A good deal has been said about the all-India character and uniformity of administrative terminology. There should be no two opinions about the desirable uniformity of legal language under contexts (6) and (7). But elsewhere the insistence on uniformity cannot be pressed too far. Formerly the same office was designated as tehsildar, mamlatdar, lambardar, etc. in the different provinces. It is certainly an improvement to have the same name for the revenue official and general administrator for the smaller divisions of a district. While elections may be called by their plain names, say, chunāv in Hindi, or nivaņū,k in Marathi, we can still retain the Sanskritized nirvācan as a secondary all India term. On the other hand there is little point in having an all-India term for, say, arrears; the simple thakbā k#ī is good enough for Marathi. Perhaps I may be permitted to make a concrete suggestion in respect of contexts (1), (2), (5) that between them involve such technical terms as are needed even by the ordinary citizen – perhaps about 40 percent of the total stock of terms. It will be very helpful to bring out a handy dictionary for such terms – with Marathi entry-headings, English equivalents, and a descriptive explanation with examples in the main text and an English-Marathi index in the appendix. (Highly technical definitions will be uncalled for.)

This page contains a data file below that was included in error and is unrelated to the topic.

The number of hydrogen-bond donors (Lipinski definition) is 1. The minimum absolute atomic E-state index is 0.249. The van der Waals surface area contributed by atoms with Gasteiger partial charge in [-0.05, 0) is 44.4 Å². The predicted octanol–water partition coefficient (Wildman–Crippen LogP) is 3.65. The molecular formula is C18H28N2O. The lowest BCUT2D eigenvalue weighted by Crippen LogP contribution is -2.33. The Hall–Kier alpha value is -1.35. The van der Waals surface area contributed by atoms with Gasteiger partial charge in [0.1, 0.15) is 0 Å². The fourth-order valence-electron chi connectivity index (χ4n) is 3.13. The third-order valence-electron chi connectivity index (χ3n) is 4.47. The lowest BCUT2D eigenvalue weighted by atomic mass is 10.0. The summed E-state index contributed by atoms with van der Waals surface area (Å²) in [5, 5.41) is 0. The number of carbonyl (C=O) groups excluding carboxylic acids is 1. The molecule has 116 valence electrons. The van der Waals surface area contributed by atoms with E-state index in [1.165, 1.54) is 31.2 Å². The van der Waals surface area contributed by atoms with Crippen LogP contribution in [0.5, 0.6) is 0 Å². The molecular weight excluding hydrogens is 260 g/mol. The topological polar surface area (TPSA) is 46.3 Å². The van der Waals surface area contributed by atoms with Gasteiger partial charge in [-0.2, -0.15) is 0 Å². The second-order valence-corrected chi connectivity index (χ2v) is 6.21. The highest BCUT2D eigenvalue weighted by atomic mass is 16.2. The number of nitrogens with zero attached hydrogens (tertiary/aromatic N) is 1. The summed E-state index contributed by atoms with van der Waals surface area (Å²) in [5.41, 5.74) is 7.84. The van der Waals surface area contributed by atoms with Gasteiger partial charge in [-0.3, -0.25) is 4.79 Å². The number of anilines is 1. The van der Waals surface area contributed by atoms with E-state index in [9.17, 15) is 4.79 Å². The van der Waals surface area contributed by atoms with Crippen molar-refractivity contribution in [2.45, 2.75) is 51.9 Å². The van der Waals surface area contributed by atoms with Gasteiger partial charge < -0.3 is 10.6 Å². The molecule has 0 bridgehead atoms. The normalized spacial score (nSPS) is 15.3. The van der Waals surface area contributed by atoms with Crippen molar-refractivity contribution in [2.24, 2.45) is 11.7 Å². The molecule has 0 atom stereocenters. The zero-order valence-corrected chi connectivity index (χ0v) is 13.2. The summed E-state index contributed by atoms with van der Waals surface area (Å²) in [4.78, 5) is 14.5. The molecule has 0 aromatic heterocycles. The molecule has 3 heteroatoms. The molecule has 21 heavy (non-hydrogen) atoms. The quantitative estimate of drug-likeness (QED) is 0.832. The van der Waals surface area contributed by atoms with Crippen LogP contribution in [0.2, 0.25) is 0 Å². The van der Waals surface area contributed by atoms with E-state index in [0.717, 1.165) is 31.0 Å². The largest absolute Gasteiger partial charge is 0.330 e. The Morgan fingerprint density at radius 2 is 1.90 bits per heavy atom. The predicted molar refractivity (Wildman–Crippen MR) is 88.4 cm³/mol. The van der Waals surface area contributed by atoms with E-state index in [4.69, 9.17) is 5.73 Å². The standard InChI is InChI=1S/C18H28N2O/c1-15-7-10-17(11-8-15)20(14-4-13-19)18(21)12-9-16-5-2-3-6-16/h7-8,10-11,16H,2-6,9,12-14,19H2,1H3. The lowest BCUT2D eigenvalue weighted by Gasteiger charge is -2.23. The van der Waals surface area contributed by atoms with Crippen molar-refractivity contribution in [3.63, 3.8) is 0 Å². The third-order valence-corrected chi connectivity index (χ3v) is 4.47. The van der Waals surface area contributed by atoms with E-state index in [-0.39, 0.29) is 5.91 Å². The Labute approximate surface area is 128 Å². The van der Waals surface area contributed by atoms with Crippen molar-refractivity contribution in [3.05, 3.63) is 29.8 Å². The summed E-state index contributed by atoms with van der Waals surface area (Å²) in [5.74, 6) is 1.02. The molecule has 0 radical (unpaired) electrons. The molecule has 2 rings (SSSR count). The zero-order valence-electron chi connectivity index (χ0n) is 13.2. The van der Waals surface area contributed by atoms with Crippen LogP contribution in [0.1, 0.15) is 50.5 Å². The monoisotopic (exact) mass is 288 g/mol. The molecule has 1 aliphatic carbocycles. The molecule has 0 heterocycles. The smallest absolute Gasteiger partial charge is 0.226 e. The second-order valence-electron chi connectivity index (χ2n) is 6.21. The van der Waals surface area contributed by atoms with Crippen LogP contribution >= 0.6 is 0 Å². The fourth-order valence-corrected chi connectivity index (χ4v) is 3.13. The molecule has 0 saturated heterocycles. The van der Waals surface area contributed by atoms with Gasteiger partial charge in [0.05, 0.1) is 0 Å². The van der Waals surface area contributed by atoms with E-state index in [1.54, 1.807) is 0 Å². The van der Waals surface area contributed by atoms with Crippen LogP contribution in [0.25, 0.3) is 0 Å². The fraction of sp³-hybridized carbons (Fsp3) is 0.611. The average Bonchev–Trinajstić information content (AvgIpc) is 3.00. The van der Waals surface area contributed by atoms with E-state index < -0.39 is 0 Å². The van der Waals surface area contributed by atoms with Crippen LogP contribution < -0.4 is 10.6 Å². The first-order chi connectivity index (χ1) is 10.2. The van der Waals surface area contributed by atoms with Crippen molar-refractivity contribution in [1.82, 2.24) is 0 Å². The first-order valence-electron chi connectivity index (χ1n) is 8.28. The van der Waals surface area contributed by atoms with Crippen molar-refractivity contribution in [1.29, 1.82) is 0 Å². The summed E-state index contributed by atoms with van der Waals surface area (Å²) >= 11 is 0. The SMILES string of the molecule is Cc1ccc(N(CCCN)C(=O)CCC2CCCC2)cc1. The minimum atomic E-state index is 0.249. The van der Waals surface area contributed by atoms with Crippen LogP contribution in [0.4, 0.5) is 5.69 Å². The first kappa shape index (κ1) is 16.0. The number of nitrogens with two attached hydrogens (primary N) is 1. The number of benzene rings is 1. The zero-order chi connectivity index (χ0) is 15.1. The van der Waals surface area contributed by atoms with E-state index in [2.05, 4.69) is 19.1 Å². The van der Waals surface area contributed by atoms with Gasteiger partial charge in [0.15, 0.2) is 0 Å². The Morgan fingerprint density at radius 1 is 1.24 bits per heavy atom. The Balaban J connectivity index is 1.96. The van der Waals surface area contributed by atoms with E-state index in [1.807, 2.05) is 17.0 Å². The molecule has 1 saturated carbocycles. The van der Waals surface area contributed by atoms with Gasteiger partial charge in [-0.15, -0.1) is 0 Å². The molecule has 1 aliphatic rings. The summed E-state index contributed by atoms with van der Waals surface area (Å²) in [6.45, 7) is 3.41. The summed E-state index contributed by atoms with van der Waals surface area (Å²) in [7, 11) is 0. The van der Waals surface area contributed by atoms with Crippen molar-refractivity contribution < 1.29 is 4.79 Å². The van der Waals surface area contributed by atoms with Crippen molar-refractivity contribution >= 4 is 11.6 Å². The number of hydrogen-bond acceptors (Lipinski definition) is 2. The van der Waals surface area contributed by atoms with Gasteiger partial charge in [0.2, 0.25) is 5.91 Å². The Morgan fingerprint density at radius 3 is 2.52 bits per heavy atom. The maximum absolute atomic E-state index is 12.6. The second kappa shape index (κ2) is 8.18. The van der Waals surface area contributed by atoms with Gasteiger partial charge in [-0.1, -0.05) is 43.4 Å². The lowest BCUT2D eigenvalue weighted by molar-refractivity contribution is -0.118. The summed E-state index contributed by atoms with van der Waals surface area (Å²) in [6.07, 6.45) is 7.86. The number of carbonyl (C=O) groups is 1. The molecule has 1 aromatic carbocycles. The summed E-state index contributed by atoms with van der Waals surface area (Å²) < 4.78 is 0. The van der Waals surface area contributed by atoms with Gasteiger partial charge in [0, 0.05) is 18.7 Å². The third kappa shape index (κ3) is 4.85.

FINALLY, WE MAY FOCUS on the administrative terms as such in Marathi. What are the considerations that need to govern their selection and coinage? In the first place, any linguistic taboos on the sources of terms are clearly to be set aside. A comparable case in point will be the terminology of cricket in Marathi which just “growed” without the midwifery of any committee and was made popular thanks to the efforts of the journalist A. B. Kolhatkar aqnd others. It is shamelessly eclectic and cheerfully accepts the English loans leg and off, the Persian binbād (not out), the homegrown pāyc#īt (leg-before-wicket), the Sanskrit yashtirakshak (wicket-keeper), even the hybrid golandāj (bowler) combining Sanskrit and Persian. Nobody is known to have complained about the last two words. Why couldn’t we show the same good sense in other fields? Even when we have synonyms words from different sources we can often find use both – bhūmiti and jamīnmojņī both mean ‘land-measuring’, but the first is a branch of mathematics (geometry) and the second belongs under the revenue department. Having settled the donations of sasad , loksabhā, rājyasabhā, vidhānparishad, and vidh ānsabhā, we shall find handy the left-over kāydemaºal  when speaking of all these bodies together (in the sense of any legislative body).